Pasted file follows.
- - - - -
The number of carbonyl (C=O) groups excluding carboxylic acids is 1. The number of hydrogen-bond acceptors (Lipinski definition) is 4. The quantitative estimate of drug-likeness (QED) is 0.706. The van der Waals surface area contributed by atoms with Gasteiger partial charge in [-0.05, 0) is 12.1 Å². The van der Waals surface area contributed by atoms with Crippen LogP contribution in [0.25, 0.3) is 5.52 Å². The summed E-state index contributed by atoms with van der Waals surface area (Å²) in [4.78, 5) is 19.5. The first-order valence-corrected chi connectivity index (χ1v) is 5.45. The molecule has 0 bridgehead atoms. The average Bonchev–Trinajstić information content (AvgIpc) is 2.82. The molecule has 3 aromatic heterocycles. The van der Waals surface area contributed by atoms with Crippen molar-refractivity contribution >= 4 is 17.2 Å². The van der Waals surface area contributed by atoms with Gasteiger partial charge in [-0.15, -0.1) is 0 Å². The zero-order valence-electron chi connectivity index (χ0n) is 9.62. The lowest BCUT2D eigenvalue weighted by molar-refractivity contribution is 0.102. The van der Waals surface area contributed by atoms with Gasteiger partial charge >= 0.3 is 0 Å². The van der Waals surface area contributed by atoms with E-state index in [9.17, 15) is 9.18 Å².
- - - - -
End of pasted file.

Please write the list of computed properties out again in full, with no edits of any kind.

The number of carbonyl (C=O) groups excluding carboxylic acids is 1. The number of hydrogen-bond acceptors (Lipinski definition) is 4. The quantitative estimate of drug-likeness (QED) is 0.706. The van der Waals surface area contributed by atoms with Gasteiger partial charge in [-0.05, 0) is 12.1 Å². The van der Waals surface area contributed by atoms with Crippen LogP contribution in [0.25, 0.3) is 5.52 Å². The summed E-state index contributed by atoms with van der Waals surface area (Å²) in [4.78, 5) is 19.5. The first-order valence-corrected chi connectivity index (χ1v) is 5.45. The molecule has 0 bridgehead atoms. The average Bonchev–Trinajstić information content (AvgIpc) is 2.82. The molecule has 3 aromatic heterocycles. The van der Waals surface area contributed by atoms with Crippen molar-refractivity contribution >= 4 is 17.2 Å². The van der Waals surface area contributed by atoms with Gasteiger partial charge in [-0.15, -0.1) is 0 Å². The zero-order valence-electron chi connectivity index (χ0n) is 9.62. The lowest BCUT2D eigenvalue weighted by molar-refractivity contribution is 0.102. The van der Waals surface area contributed by atoms with Gasteiger partial charge >= 0.3 is 0 Å². The van der Waals surface area contributed by atoms with E-state index in [9.17, 15) is 9.18 Å².